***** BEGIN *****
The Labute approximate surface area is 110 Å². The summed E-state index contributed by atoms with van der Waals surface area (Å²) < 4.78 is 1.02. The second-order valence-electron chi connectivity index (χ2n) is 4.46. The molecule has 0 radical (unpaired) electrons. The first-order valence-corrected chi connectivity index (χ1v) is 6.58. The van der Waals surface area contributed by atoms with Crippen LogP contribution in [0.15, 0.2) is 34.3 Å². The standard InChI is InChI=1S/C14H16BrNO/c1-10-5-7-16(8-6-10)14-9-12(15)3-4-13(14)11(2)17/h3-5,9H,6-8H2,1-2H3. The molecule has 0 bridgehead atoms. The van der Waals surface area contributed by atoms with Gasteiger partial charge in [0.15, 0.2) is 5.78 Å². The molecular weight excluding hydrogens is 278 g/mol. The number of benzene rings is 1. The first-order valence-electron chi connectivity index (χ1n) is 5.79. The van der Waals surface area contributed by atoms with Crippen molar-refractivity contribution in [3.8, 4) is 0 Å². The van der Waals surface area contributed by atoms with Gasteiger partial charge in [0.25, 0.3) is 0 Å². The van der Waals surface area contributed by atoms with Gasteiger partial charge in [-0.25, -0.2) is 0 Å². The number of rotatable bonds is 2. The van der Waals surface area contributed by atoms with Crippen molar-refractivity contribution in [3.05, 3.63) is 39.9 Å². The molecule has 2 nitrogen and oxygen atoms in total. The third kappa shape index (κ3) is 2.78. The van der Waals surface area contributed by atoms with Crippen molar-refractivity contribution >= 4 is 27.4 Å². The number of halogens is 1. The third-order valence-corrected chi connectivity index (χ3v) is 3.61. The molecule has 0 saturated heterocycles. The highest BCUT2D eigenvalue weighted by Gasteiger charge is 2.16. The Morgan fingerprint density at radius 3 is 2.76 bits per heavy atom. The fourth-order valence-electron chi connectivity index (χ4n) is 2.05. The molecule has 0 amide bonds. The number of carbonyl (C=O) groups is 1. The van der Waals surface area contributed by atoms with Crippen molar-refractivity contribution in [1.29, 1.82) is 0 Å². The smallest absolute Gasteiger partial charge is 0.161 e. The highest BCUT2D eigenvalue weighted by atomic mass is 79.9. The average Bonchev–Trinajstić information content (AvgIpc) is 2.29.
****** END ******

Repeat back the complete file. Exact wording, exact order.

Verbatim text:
The Labute approximate surface area is 110 Å². The summed E-state index contributed by atoms with van der Waals surface area (Å²) < 4.78 is 1.02. The second-order valence-electron chi connectivity index (χ2n) is 4.46. The molecule has 0 radical (unpaired) electrons. The first-order valence-corrected chi connectivity index (χ1v) is 6.58. The van der Waals surface area contributed by atoms with Crippen LogP contribution in [0.15, 0.2) is 34.3 Å². The standard InChI is InChI=1S/C14H16BrNO/c1-10-5-7-16(8-6-10)14-9-12(15)3-4-13(14)11(2)17/h3-5,9H,6-8H2,1-2H3. The molecule has 0 bridgehead atoms. The van der Waals surface area contributed by atoms with Gasteiger partial charge in [0.15, 0.2) is 5.78 Å². The molecular weight excluding hydrogens is 278 g/mol. The number of benzene rings is 1. The first-order valence-electron chi connectivity index (χ1n) is 5.79. The van der Waals surface area contributed by atoms with Crippen molar-refractivity contribution in [3.8, 4) is 0 Å². The van der Waals surface area contributed by atoms with Gasteiger partial charge in [0.25, 0.3) is 0 Å². The van der Waals surface area contributed by atoms with Gasteiger partial charge in [-0.25, -0.2) is 0 Å². The number of rotatable bonds is 2. The van der Waals surface area contributed by atoms with Crippen molar-refractivity contribution in [3.05, 3.63) is 39.9 Å². The molecule has 2 nitrogen and oxygen atoms in total. The third kappa shape index (κ3) is 2.78. The van der Waals surface area contributed by atoms with Crippen molar-refractivity contribution >= 4 is 27.4 Å². The number of halogens is 1. The third-order valence-corrected chi connectivity index (χ3v) is 3.61. The molecule has 0 saturated heterocycles. The highest BCUT2D eigenvalue weighted by Gasteiger charge is 2.16. The Morgan fingerprint density at radius 3 is 2.76 bits per heavy atom. The fourth-order valence-electron chi connectivity index (χ4n) is 2.05. The molecule has 0 amide bonds. The number of carbonyl (C=O) groups is 1. The van der Waals surface area contributed by atoms with Crippen molar-refractivity contribution in [1.29, 1.82) is 0 Å². The smallest absolute Gasteiger partial charge is 0.161 e. The highest BCUT2D eigenvalue weighted by atomic mass is 79.9. The average Bonchev–Trinajstić information content (AvgIpc) is 2.29.